Former Alaska governor's image more mixed among all Americans
PRINCETON, NJ -- Former Alaska Gov. Sarah Palin is the best known and most positively rated of five possible contenders for the 2012 Republican presidential nomination. Her 76% favorable rating among Republicans is higher than those for Mike Huckabee, Newt Gingrich, Mitt Romney, and Bobby Jindal.
Huckabee and Gingrich have similar 64% to 65% favorable ratings among Republicans, Romney has a lower 54% rating, and Jindal, less well known even to Republicans, has the lowest positive rating of the five.
None of these politicians has officially announced a bid for the 2012 Republican nomination, although Gingrich has recently indicated that he is thinking seriously about it. Still, the other four have maintained visible public profiles: Palin, Huckabee, and Romney, through media appearances and endorsing 2010 GOP candidates for Congress; and Jindal, in managing his state's response to the Gulf oil spill. All but Jindal have political action committees that have been actively raising money in recent months. At this point, Palin, Romney, and Gingrich have similar unfavorable ratings among Republicans, while Huckabee's and Jindal's are slightly lower.
Among All Americans, a Slightly Different Picture
Palin is the best known of the five to all Americans, but with a decidedly mixed image: 44% rate her favorably and 47% unfavorably. Her image is similar to that of former Speaker Gingrich, who has lower name recognition, but similar closely divided favorable and unfavorable ratings. The other three Republicans are not as well known, but are viewed more positively than negatively.
Palin was catapulted into national prominence as the Republican vice presidential nominee in 2008, and has been highly visible since -- with her visibility fueled by a best-selling memoir, continuing appearances on television, and speculation about her political future. Her image was generally more positive than negative during most of the 2008 campaign, but has tilted more negative last year and this year.
Gingrich is less well known to the average American now than he was in the 1990s, when at some points his name identification reached about 90%. Today, 74% of Americans have an opinion of him. Those opinions -- although mixed -- are relatively more positive than the generally negative ratings he received throughout the 1990s and, in particular, in 2007, when he was considered a possible contender for the Republican Party's 2008 presidential nomination.
Romney's current image is somewhat more positive than negative, but ranks among his most positive since 2007. Huckabee's image is also more positive than negative.
Potential candidates for the 2012 Republican presidential nomination are crisscrossing the nation, making speeches, appearing on television, raising money for their PACs, and in general doing everything short of formally announcing their candidacies as they test the 2012 waters.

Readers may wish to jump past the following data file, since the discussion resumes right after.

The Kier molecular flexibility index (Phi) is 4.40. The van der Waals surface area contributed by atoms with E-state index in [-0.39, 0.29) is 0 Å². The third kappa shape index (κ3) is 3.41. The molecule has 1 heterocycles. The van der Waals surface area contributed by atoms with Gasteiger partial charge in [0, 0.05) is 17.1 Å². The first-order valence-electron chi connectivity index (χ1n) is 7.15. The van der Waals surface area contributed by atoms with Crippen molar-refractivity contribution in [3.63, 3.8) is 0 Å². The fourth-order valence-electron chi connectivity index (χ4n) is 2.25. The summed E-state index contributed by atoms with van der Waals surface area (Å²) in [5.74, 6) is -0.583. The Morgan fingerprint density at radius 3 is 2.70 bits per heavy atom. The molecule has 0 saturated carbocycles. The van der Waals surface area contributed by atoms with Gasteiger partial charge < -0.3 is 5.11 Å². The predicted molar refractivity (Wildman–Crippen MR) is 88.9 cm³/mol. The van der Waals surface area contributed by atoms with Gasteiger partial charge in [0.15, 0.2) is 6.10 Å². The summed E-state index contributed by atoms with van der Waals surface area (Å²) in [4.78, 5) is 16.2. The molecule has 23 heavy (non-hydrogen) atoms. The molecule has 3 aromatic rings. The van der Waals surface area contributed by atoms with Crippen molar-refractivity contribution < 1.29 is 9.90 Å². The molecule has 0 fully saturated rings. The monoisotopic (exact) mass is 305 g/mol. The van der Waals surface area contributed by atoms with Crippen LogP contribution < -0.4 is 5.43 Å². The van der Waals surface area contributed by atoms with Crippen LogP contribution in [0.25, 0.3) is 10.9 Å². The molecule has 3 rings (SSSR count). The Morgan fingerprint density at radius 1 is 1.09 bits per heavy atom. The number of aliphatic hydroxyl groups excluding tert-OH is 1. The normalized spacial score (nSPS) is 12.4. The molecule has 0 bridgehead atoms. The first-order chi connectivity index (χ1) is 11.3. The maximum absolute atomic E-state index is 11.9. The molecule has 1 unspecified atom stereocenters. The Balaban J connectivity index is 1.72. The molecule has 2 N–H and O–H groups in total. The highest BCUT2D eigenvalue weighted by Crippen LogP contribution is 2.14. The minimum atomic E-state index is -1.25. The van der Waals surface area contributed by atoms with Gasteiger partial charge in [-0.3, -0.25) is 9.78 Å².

Palin has the strongest name identification and positives among Republicans at this juncture. Only 4% say they don't know enough about her to have an opinion, and, by more than 3-to-1, those opinions are positive rather than negative.
At the same time, the other four potential candidates measured also have positive images among Republicans, even if their name recognition is lower. Huckabee and Jindal have the least baggage among Republicans, with lower unfavorables than the other three, but the differences in these negatives are relatively small.
One consideration in any party's choice of a candidate is how well he or she would do in the general election. At the moment, three of these Republicans -- Jindal, Huckabee, and Romney -- have net positive images among all Americans. Palin and Gingrich are saddled with more mixed reactions from the public. As history shows, however, images can change. Romney, for example, had a net negative national image at some points in 2007 as he campaigned for the GOP nomination, significantly different from his more positive image today.
Results for this Gallup poll are based on telephone interviews conducted July 8-11, 2010, with a random sample of 1,020 adults, aged 18 and older, living in the continental U.S., selected using random-digit-dial sampling.
For results based on the total sample of national adults, one can say with 95% confidence that the maximum margin of sampling error is ±4 percentage points.
Interviews are conducted with respondents on landline telephones (for respondents with a landline telephone) and cellular phones (for respondents who are cell phone-only). Each sample includes a minimum quota of 150 cell phone-only respondents and 850 landline respondents, with additional minimum quotas among landline respondents for gender within region. Landline respondents are chosen at random within each household on the basis of which member had the most recent birthday.
Samples are weighted by gender, age, race, education, region, and phone lines. Demographic weighting targets are based on the March 2009 Current Population Survey figures for the aged 18 and older non-institutionalized population living in continental U.S. telephone households. All reported margins of sampling error include the computed design effects for weighting and sample design.
In addition to sampling error, question wording and practical difficulties in conducting surveys can introduce error or bias into the findings of public opinion polls.
For more details on Gallup's polling methodology, visit www.gallup.com.